Dan Henninger's prediction on which 2020 Democrat is ready to rise after Iowa

The Wall Street Journal's Dan Henninger predicted Wednesday that former New York City Mayor Michael Bloomberg is set to “rise” after a dismal finish by Joe Biden in the Iowa caucuses.

“It's pretty clear to me that Mike Bloomberg won Iowa,” Henninger told, “America’s Newsroom,” expressing doubt that the top two finishers -- former Indiana Mayor Pete Buttigieg and Sen. Bernie Sanders, I-Vt., -- can win the nomination and defeat President Trump.

BUTTIGIEG AND SANDERS LEADING IOWA DEMOCRATIC CAUCUSES, AS PARTY RELEASES INITIAL RESULTS AFTER MASSIVE DELAY

Henninger said that "young" Buttigieg, 38, "may not be ready" to run and socialist Sanders will be a difficult sell to voters.

"The bottom line is [the Democrats] want to beat Donald Trump."

Buttigieg is narrowly leading the Democratic presidential field in the Iowa Caucuses, according to initial returns that the party began reporting late Tuesday afternoon following a massive delay linked to technical breakdowns.

Sanders is close behind Buttigieg, with 71 percent of precincts reporting in the first batches released by the embattled state party. Sanders is also ahead in the popular vote, with 24 percent to Buttigieg's 21 percent, Elizabeth Warren's 19 percent and Joe Biden's 15 percent.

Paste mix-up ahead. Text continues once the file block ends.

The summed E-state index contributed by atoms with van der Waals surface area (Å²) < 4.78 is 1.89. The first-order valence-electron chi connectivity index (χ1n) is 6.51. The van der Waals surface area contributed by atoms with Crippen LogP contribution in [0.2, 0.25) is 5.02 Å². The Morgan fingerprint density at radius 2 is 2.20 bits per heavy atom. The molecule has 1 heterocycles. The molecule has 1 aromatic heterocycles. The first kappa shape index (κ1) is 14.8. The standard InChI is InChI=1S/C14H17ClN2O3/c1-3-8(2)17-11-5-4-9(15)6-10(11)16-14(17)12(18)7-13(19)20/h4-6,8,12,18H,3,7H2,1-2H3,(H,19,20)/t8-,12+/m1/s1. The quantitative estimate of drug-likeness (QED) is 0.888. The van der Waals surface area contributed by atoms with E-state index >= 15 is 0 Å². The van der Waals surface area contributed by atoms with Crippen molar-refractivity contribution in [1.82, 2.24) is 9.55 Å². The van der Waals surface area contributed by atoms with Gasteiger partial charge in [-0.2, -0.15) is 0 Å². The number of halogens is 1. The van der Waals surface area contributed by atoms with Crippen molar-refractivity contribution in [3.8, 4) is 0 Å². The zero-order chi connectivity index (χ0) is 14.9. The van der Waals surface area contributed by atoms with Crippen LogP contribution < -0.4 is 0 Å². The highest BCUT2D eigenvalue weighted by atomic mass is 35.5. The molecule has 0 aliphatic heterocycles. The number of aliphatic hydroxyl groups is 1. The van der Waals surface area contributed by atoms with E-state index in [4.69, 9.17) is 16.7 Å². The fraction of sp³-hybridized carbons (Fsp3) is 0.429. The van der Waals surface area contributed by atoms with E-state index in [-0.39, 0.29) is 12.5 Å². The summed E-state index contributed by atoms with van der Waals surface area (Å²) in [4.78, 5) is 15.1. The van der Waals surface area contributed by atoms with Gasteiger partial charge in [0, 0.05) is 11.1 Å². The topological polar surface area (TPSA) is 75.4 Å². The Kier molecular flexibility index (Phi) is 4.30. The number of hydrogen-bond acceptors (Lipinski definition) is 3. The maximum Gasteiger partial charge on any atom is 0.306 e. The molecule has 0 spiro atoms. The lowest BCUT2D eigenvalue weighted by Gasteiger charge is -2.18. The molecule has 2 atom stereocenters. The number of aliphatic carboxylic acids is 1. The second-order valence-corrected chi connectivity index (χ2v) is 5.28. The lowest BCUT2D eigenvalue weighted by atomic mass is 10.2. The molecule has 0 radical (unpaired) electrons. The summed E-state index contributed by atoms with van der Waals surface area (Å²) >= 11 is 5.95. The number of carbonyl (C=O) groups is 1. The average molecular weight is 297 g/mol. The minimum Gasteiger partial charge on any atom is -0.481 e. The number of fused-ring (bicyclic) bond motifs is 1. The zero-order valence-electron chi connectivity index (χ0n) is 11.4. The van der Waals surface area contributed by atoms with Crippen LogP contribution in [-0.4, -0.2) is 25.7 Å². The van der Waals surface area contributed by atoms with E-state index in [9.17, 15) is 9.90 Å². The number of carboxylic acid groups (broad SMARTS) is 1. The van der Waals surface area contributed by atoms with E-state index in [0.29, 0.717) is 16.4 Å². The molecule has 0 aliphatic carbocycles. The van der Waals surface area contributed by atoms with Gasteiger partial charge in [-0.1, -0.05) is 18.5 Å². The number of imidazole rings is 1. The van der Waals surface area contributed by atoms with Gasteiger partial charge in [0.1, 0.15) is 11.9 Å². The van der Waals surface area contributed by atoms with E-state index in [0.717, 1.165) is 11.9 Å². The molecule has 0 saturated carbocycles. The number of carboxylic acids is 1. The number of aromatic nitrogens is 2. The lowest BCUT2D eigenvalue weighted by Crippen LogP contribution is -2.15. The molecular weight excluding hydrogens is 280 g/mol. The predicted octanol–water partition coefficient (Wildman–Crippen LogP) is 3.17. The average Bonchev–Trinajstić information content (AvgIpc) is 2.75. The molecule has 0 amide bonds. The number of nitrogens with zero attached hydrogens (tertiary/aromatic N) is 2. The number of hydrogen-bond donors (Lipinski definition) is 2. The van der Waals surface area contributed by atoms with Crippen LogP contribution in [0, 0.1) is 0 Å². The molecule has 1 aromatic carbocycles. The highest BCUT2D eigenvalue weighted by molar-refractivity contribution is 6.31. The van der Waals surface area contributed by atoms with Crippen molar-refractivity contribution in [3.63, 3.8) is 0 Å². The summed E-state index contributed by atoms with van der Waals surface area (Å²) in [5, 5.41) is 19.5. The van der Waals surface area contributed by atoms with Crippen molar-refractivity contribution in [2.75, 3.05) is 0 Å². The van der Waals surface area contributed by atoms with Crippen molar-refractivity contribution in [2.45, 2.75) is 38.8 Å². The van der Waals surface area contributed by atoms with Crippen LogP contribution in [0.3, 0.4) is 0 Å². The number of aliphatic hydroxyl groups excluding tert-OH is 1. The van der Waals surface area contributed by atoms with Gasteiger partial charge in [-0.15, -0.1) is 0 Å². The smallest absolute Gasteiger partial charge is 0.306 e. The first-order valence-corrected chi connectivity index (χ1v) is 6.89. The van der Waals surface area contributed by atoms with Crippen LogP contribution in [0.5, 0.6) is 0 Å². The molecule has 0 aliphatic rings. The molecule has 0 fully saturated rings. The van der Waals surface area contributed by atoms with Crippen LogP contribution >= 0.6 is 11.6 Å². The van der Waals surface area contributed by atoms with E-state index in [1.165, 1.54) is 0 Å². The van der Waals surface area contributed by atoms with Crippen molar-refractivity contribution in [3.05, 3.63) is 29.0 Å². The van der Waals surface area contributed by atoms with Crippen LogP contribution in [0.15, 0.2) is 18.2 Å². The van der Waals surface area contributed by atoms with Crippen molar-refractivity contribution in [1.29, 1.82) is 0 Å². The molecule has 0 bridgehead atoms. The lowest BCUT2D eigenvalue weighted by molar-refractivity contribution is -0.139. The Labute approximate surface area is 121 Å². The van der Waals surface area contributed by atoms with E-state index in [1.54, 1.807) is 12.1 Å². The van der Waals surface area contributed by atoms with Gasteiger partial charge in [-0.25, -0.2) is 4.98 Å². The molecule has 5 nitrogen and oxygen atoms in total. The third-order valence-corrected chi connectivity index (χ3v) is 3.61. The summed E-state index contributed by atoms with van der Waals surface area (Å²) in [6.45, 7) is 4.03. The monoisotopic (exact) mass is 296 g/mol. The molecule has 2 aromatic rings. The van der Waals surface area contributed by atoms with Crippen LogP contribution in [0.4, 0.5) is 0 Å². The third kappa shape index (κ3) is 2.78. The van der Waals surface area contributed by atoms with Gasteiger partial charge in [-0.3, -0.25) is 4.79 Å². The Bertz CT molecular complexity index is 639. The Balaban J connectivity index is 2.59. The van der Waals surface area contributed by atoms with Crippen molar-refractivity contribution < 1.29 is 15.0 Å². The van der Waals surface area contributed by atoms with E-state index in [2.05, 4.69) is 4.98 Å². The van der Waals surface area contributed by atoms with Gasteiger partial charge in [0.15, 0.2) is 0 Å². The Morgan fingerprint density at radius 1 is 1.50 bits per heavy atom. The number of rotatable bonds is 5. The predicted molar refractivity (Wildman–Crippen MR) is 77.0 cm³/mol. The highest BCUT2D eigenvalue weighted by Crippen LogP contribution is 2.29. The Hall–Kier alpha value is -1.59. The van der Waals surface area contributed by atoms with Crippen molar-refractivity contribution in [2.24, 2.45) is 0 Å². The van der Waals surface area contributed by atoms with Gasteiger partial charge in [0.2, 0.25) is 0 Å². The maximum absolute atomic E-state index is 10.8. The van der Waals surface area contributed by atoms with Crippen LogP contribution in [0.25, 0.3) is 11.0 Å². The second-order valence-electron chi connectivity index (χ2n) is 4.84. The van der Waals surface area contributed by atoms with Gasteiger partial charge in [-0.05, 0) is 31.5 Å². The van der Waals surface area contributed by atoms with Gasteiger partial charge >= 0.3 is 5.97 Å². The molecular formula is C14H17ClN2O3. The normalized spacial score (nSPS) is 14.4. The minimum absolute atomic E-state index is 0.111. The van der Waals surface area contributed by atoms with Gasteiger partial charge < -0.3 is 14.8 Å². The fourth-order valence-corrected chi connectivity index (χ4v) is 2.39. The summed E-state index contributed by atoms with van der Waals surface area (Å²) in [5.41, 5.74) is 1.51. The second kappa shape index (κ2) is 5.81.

Henninger went on to say, “Mike Bloomberg’s candidacy is based on the idea that Joe Biden might fade. Joe Biden just faded in Iowa. Coming in fourth was pretty bad," Henninger said. "A lot of Democrats, including the ones that I talked to think that Mike Bloomberg --he's got the money, he’s got the gravitas, he’s willing to fight with Trump and I think his numbers are going to rise very smartly over the next month.”

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It was still not clear when the party would release the complete vote totals.

The returns relevant to delegate count show Buttigieg with 26.9 percent and Sanders with 25.2 percent. Warren trailed with 18.4 percent and Biden was hovering in fourth with 15.4 percent, just ahead of Minnesota Sen. Amy Klobuchar.

Those numbers were not reflective of the initial popular vote in Iowa. In the caucus system, supporters of "non-viable" candidates who perform poorly in the first round of caucusing are free to throw their support behind other candidates in future rounds. Then, those final vote totals determine how many delegates each candidate receives from Iowa at the Democratic National Convention.

Fox News’ Judson Berger, Gregg Re contributed to this report.